These two things are what I'm most concerned with at this point.
#20
Hi, all. I'm new here but I'm a certified paralegal with several years of civil litigation experience. I also happen to be in the telecommunications industry now (and was before I started a legal career) and we manage broadband accounts for extended stay multi-unit properties so I regularly deal with the warning letters from the the ISP on behalf of the copyright holders as they go to us, not the guests at these properties and we also work hand in hand with the ISP. So, yeah, on both fronts, I bring unique insights to the table.

First, I'm going to clear some things up as far as civil procedure is concerned:

(Apr 29, 2014, 04:39 am)stormium Wrote:
(Apr 29, 2014, 04:04 am)planex09 Wrote: Why not? Comcast is the one being named in court because they are ones who have my identifying information. The paperwork has a judge's name on it and the name of the attorney who filed the motion.

a subpoena is an official notice to appear before an official. since comcast is not an official, they cannot serve you a subpoena.

lemme explain what's going on...

No, let me explain what's going on here:

First, a subpoena, is not necessarily a summons to appear before an official. Subpoenas are issued for the purpose of compelling witnesses to appear and provide evidence and testimony. Yes, they are used to call witnesses during a trial but well before that ever happens they are used to compel witnesses to testify and provide evidence at a deposition.

Depositions are part of the discovery process and do not involve appearing before an official. During a deposition, the subpoenaed individual is compelled to provide accurate testimony to the attorneys that are questioning them on both sides. This occurs at a predetermined location agreed to by the opposing counsels and is usually at the office of either the plaintiff or defendant's attorneys. This has nothing to do with a trial at this point before a court (and most likely never will) and is not done before any officials.

In this case, we have what's called a "fishing expedition" because the there is no named defendant. The case is simply Malibu Media v. John Does 1 - 1000 or whatever. That's why they want this information from Comcast, so they can figure out who they need to go after.

As far as who can serve a subpoena, it is incumbent upon the party that filed the subpoena to designate a disinterested third-party to serve a subpoena according to the rules of service as outlined in the particular jurisdiction's rules of civil procedure (in this case, the Federal Rules of Civil Procedure as this is a federal case).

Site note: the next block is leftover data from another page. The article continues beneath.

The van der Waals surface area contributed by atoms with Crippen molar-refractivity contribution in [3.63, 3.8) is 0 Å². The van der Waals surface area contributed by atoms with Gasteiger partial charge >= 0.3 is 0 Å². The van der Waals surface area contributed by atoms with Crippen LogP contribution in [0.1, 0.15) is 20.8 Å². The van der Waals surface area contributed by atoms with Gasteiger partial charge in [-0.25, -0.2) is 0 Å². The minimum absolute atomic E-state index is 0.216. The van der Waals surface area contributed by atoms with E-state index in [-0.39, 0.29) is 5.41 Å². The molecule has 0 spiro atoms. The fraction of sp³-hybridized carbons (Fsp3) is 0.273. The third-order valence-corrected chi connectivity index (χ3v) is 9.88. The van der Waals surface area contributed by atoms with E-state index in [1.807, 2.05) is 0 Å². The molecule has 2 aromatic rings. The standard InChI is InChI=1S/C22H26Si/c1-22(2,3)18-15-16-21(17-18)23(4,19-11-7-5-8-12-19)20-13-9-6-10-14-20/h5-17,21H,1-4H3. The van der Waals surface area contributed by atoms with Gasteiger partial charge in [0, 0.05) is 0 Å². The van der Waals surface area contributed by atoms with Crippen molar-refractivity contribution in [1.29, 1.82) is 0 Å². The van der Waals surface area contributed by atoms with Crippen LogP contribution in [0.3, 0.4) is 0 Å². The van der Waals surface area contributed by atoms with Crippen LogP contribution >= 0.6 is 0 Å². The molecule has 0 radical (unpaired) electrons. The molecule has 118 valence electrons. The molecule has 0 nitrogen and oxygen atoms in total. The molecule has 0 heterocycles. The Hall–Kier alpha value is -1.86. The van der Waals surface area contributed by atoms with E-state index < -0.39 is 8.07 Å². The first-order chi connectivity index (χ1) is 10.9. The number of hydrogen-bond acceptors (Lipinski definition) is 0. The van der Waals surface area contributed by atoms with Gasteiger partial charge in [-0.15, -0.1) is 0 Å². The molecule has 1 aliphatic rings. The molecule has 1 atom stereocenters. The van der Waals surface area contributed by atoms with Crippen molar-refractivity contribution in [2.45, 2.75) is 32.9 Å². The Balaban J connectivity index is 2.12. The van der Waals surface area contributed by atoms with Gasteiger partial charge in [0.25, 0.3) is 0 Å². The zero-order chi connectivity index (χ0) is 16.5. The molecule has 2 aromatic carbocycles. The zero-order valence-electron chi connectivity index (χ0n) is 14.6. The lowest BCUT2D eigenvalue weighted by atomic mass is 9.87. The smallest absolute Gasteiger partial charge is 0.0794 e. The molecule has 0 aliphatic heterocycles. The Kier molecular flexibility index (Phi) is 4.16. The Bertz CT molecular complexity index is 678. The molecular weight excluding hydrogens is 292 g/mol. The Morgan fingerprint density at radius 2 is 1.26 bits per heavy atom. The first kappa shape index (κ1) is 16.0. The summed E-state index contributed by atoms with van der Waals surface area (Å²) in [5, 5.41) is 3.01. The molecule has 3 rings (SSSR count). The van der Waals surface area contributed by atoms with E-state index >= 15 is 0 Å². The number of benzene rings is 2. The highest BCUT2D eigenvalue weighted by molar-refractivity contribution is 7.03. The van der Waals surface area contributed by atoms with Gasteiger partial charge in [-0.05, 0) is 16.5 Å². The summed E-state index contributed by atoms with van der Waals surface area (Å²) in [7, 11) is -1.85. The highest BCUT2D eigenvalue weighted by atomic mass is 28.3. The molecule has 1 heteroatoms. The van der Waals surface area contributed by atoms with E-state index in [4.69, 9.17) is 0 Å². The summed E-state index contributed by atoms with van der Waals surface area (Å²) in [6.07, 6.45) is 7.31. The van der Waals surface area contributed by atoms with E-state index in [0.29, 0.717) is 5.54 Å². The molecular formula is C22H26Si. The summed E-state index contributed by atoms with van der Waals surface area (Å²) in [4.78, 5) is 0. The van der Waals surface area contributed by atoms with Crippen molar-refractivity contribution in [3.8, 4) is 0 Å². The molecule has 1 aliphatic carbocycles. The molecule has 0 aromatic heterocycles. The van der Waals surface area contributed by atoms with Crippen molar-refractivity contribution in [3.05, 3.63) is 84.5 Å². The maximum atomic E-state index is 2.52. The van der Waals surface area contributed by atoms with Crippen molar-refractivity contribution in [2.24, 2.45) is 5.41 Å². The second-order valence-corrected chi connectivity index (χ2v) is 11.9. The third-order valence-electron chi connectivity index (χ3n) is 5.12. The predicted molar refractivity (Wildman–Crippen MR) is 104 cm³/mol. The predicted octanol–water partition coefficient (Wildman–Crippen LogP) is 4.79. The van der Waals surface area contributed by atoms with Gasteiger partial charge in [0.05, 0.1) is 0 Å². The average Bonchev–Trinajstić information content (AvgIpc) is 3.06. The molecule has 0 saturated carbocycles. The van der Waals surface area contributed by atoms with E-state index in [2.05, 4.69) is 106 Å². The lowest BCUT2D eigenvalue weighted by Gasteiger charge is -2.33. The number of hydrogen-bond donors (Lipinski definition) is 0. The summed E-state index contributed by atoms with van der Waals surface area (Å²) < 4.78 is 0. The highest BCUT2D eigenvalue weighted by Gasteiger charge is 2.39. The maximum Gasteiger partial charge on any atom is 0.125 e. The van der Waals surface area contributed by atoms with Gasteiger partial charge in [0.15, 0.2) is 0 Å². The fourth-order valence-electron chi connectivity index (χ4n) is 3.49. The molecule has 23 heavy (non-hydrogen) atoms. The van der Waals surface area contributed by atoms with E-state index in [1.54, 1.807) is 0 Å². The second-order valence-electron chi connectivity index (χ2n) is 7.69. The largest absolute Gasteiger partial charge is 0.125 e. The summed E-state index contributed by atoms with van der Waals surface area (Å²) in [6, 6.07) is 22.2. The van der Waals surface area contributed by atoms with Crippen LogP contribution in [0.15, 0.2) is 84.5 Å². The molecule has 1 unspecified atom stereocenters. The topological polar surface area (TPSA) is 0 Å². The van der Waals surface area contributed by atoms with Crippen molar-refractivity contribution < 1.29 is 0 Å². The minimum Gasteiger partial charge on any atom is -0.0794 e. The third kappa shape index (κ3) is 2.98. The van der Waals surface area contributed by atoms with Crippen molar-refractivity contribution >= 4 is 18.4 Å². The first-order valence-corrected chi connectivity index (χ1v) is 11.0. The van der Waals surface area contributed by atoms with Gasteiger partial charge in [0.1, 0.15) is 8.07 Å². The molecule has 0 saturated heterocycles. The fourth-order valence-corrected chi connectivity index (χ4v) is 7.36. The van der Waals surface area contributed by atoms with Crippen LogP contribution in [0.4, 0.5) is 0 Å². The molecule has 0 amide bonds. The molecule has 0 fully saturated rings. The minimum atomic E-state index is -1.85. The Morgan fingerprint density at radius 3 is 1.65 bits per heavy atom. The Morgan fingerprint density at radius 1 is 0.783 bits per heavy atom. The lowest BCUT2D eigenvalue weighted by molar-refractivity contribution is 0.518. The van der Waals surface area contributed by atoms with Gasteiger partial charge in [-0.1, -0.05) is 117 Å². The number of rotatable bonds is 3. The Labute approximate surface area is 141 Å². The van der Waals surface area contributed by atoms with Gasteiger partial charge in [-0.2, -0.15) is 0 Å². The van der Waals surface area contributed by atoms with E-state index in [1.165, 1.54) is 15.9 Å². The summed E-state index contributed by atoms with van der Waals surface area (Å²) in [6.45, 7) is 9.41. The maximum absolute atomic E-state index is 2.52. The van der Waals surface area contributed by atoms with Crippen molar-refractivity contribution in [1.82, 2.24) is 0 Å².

Title II, Rule 4, Section ( c ), Subsections 2 & 3 of the Federal Rules of Civil Procedure State that Service of Process must be made accordingly:

Quote:(2) By Whom. Any person who is at least 18 years old and not a party may serve a summons and complaint.

(3) By a Marshal or Someone Specially Appointed. At the plaintiff's request, the court may order that service be made by a United States marshal or deputy marshal or by a person specially appointed by the court. The court must so order if the plaintiff is authorized to proceed in forma pauperis under 28 U.S.C. §1915 or as a seaman under 28 U.S.C. §1916.

http://www.law.cornell.edu/rules/frcp/rule_4
http://www.uscourts.gov/uscourts/rules/c...cedure.pdf

And before anyone starts because I can already hear the arguments from the Internet legal experts, the same rules of procedure apply to subpoenas as they do to a summons and complaint.

(Apr 29, 2014, 12:47 pm)snowmonkey Wrote: Could be as simple as the media co attorney writing the subpoena himself as an officer of the court and send it to Comcast.

Uh... no. it doesn't work that way. All attorneys (actually, all paralegals under the supervision of attorneys) write the subpoenas. They file them (and when I say "file," I mean literally filed. The Clerk literally sticks it into a file) with the court, the court clerk rubber stamps it and it is up to the attorney that's filing the subpoena to serve the document according to jurisdiction's rules of civil procedure (see above). The court has to approve a subpoena and although this is usually automatic, there is still a very specific process that needs to be adhered to under the rules of civil procedure. An attorney can't just send a subpoena to a witness without it being filed and issued by the court and served properly.

And BTW, if you don't think rules of civil procedure matter and that they can be subverted, you're dead wrong. The first things we look for are procedural violations by the plaintiff (I worked civil defense) in order to object and file motions for and dismissal. The reason for this is very simple: a specific set of rules for procedure insures that all parties have an equal legal footing before the court.